*In addition, spaying and neutering do not make your pet fat (for causes of obesity, see # 1), and females do not need to have a litter to "calm them down!"

6. Just because you don't see worms in your pet's stool does not mean that there are no worms. Two of the most dangerous parasites, hookworms and whipworms, can only be detected in the egg stage under the microscope. Ideally your pet should be tested for intestinal parasites twice yearly. This is especially important if your pets are outside.

7. Most of your pet's scratching is due to fleas and irritation from fleabites. We certainly see quite a number of patients that have allergies to certain foods, plants, and mold spores, but the overwhelming winner when it comes to skin problems is the flea! The compound that makes fleas such a nuisance is actually the saliva they inject under the skin when they partake of a blood meal. Many folks are in disbelief when we tell them their pet has a flea allergy, but it's certainly nothing personal; as many as 70% of dogs and 40% of cats have this affliction. Consult your veterinarian as to how you can best deal with this very common but controllable problem.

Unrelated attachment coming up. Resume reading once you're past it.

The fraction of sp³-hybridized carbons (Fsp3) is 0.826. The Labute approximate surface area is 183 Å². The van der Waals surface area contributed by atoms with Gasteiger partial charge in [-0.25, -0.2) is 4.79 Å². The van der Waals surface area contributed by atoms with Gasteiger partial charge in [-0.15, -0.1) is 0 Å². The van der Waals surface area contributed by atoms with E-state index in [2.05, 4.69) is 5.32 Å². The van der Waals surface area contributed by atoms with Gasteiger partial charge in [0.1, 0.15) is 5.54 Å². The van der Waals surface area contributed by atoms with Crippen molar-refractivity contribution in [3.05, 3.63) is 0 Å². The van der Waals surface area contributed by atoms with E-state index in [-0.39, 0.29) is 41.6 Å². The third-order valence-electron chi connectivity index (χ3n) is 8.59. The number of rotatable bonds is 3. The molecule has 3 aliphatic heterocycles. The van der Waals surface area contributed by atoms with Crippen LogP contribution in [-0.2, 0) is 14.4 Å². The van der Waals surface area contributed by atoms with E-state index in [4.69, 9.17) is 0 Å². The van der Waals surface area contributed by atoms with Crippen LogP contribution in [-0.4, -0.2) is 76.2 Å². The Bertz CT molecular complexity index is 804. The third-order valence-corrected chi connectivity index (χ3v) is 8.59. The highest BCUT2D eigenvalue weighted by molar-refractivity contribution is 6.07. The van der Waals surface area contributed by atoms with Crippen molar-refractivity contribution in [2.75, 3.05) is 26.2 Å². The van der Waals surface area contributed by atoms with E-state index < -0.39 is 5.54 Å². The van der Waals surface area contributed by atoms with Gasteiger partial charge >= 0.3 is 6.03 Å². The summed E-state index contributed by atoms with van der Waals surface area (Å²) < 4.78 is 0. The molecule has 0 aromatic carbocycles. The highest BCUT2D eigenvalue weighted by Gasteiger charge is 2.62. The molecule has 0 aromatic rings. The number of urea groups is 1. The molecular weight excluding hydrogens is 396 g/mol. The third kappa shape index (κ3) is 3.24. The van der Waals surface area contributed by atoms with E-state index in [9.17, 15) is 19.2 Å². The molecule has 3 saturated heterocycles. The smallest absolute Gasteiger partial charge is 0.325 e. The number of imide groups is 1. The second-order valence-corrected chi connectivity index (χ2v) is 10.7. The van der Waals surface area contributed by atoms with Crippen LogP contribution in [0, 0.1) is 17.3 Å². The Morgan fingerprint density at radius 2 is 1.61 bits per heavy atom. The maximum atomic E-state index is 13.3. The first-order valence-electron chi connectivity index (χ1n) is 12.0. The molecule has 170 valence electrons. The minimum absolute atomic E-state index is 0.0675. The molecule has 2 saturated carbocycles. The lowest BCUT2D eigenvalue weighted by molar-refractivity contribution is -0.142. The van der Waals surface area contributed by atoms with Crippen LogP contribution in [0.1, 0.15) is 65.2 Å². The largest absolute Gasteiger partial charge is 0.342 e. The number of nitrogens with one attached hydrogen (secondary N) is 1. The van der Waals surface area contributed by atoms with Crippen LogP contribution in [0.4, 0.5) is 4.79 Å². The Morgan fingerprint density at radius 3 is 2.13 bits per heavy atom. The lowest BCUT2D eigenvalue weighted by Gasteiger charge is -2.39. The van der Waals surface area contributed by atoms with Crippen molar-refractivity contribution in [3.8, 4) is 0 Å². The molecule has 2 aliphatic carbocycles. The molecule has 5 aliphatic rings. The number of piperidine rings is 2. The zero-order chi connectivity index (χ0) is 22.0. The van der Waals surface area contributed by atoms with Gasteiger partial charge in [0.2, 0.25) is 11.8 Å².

8. Dog food is for dogs, cat food is for cats and people food is for people. We see cases every single day of gastrointestinal disturbances caused by the ingestion of food not normally found in the animal's diet. The consequences range from simple diarrhea and vomiting to life threatening pancreatitis. Please use common sense and make table food a no-no. If your pet is a beggar, make him leave the room when you are eating. If your pet is a scavenger, make sure all trash cans are secure and the lids are locked. If your pet is dragging home deer body parts during hunting season, please refer to item #2.